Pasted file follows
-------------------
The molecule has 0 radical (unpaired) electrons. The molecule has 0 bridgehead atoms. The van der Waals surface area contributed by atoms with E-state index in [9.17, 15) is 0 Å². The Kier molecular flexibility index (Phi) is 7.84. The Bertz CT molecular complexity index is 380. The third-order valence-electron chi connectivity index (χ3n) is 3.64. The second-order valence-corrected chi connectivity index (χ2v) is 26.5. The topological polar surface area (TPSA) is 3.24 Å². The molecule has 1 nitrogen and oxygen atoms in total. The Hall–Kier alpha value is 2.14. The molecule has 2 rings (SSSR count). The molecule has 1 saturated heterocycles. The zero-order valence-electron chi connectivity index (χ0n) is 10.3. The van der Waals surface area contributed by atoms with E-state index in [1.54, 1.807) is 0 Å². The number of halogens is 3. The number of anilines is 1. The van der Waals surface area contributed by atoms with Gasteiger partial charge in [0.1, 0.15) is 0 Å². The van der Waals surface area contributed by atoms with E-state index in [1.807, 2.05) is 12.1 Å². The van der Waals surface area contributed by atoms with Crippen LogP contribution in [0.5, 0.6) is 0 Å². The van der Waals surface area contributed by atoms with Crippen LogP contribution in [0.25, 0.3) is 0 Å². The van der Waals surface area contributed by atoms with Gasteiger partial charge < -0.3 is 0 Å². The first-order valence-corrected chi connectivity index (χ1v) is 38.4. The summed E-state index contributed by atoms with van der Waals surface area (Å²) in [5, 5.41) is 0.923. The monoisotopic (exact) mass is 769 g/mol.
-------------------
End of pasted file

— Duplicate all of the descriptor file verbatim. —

The molecule has 0 radical (unpaired) electrons. The molecule has 0 bridgehead atoms. The van der Waals surface area contributed by atoms with E-state index in [9.17, 15) is 0 Å². The Kier molecular flexibility index (Phi) is 7.84. The Bertz CT molecular complexity index is 380. The third-order valence-electron chi connectivity index (χ3n) is 3.64. The second-order valence-corrected chi connectivity index (χ2v) is 26.5. The topological polar surface area (TPSA) is 3.24 Å². The molecule has 1 nitrogen and oxygen atoms in total. The Hall–Kier alpha value is 2.14. The molecule has 2 rings (SSSR count). The molecule has 1 saturated heterocycles. The zero-order valence-electron chi connectivity index (χ0n) is 10.3. The van der Waals surface area contributed by atoms with E-state index in [1.54, 1.807) is 0 Å². The number of halogens is 3. The number of anilines is 1. The van der Waals surface area contributed by atoms with Gasteiger partial charge in [0.1, 0.15) is 0 Å². The van der Waals surface area contributed by atoms with E-state index in [1.807, 2.05) is 12.1 Å². The van der Waals surface area contributed by atoms with Crippen LogP contribution in [0.5, 0.6) is 0 Å². The van der Waals surface area contributed by atoms with Crippen LogP contribution in [0.25, 0.3) is 0 Å². The van der Waals surface area contributed by atoms with Gasteiger partial charge < -0.3 is 0 Å². The first-order valence-corrected chi connectivity index (χ1v) is 38.4. The summed E-state index contributed by atoms with van der Waals surface area (Å²) in [5, 5.41) is 0.923. The monoisotopic (exact) mass is 769 g/mol.